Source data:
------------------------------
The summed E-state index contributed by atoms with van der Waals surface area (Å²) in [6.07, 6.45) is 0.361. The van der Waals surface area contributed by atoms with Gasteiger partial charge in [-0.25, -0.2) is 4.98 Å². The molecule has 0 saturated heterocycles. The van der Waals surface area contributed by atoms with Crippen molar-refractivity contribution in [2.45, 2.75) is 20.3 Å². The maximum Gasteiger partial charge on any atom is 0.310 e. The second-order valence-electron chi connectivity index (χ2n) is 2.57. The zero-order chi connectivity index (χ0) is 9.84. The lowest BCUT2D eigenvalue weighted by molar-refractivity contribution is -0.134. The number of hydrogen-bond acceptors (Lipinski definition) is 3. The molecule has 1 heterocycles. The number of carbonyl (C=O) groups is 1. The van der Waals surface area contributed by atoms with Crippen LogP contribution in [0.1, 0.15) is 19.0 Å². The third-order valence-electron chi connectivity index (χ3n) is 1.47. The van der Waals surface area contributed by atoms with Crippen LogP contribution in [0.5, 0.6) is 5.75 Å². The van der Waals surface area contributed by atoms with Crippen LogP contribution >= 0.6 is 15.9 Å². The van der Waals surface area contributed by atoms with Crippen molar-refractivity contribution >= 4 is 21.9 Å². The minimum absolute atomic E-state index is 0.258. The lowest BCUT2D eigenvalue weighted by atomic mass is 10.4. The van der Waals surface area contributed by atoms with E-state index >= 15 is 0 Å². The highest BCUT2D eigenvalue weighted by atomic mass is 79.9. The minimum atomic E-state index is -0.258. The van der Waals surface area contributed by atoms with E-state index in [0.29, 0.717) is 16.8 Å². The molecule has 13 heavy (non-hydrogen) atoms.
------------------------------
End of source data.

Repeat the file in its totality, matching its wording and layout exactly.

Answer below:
The summed E-state index contributed by atoms with van der Waals surface area (Å²) in [6.07, 6.45) is 0.361. The van der Waals surface area contributed by atoms with Gasteiger partial charge in [-0.25, -0.2) is 4.98 Å². The molecule has 0 saturated heterocycles. The van der Waals surface area contributed by atoms with Crippen molar-refractivity contribution in [2.45, 2.75) is 20.3 Å². The maximum Gasteiger partial charge on any atom is 0.310 e. The second-order valence-electron chi connectivity index (χ2n) is 2.57. The zero-order chi connectivity index (χ0) is 9.84. The lowest BCUT2D eigenvalue weighted by molar-refractivity contribution is -0.134. The number of hydrogen-bond acceptors (Lipinski definition) is 3. The molecule has 1 heterocycles. The number of carbonyl (C=O) groups is 1. The van der Waals surface area contributed by atoms with Crippen LogP contribution in [0.1, 0.15) is 19.0 Å². The third-order valence-electron chi connectivity index (χ3n) is 1.47. The van der Waals surface area contributed by atoms with Crippen LogP contribution in [0.5, 0.6) is 5.75 Å². The van der Waals surface area contributed by atoms with Crippen LogP contribution >= 0.6 is 15.9 Å². The van der Waals surface area contributed by atoms with Crippen molar-refractivity contribution >= 4 is 21.9 Å². The minimum absolute atomic E-state index is 0.258. The lowest BCUT2D eigenvalue weighted by atomic mass is 10.4. The van der Waals surface area contributed by atoms with E-state index >= 15 is 0 Å². The highest BCUT2D eigenvalue weighted by atomic mass is 79.9. The minimum atomic E-state index is -0.258. The van der Waals surface area contributed by atoms with E-state index in [0.29, 0.717) is 16.8 Å². The molecule has 13 heavy (non-hydrogen) atoms.